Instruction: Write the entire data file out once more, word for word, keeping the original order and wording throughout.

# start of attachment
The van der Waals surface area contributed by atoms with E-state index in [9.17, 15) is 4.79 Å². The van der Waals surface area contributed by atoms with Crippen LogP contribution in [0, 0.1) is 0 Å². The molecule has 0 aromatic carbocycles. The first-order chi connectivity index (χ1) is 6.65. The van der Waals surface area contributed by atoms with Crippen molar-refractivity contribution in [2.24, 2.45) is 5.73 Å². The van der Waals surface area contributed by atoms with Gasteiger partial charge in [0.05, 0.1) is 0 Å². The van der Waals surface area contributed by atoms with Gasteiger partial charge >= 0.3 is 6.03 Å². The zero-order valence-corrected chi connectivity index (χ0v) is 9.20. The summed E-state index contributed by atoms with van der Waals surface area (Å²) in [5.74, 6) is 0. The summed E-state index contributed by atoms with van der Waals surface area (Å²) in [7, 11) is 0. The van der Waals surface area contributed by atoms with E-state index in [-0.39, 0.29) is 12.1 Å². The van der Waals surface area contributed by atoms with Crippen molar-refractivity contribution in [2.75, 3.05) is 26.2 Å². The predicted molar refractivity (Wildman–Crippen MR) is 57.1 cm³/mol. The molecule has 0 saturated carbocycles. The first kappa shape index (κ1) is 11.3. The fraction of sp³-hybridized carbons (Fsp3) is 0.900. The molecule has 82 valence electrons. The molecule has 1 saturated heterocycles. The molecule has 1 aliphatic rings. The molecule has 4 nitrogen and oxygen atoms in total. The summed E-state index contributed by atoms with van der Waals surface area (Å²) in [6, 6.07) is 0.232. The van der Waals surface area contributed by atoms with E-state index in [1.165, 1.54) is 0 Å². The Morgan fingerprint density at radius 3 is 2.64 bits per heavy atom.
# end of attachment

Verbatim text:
The van der Waals surface area contributed by atoms with E-state index in [9.17, 15) is 4.79 Å². The van der Waals surface area contributed by atoms with Crippen LogP contribution in [0, 0.1) is 0 Å². The molecule has 0 aromatic carbocycles. The first-order chi connectivity index (χ1) is 6.65. The van der Waals surface area contributed by atoms with Crippen molar-refractivity contribution in [2.24, 2.45) is 5.73 Å². The van der Waals surface area contributed by atoms with Gasteiger partial charge in [0.05, 0.1) is 0 Å². The van der Waals surface area contributed by atoms with Gasteiger partial charge >= 0.3 is 6.03 Å². The zero-order valence-corrected chi connectivity index (χ0v) is 9.20. The summed E-state index contributed by atoms with van der Waals surface area (Å²) in [5.74, 6) is 0. The summed E-state index contributed by atoms with van der Waals surface area (Å²) in [7, 11) is 0. The van der Waals surface area contributed by atoms with E-state index in [-0.39, 0.29) is 12.1 Å². The van der Waals surface area contributed by atoms with Crippen molar-refractivity contribution in [2.75, 3.05) is 26.2 Å². The predicted molar refractivity (Wildman–Crippen MR) is 57.1 cm³/mol. The molecule has 0 saturated carbocycles. The first kappa shape index (κ1) is 11.3. The fraction of sp³-hybridized carbons (Fsp3) is 0.900. The molecule has 82 valence electrons. The molecule has 1 saturated heterocycles. The molecule has 1 aliphatic rings. The molecule has 4 nitrogen and oxygen atoms in total. The summed E-state index contributed by atoms with van der Waals surface area (Å²) in [6, 6.07) is 0.232. The van der Waals surface area contributed by atoms with E-state index in [1.165, 1.54) is 0 Å². The Morgan fingerprint density at radius 3 is 2.64 bits per heavy atom.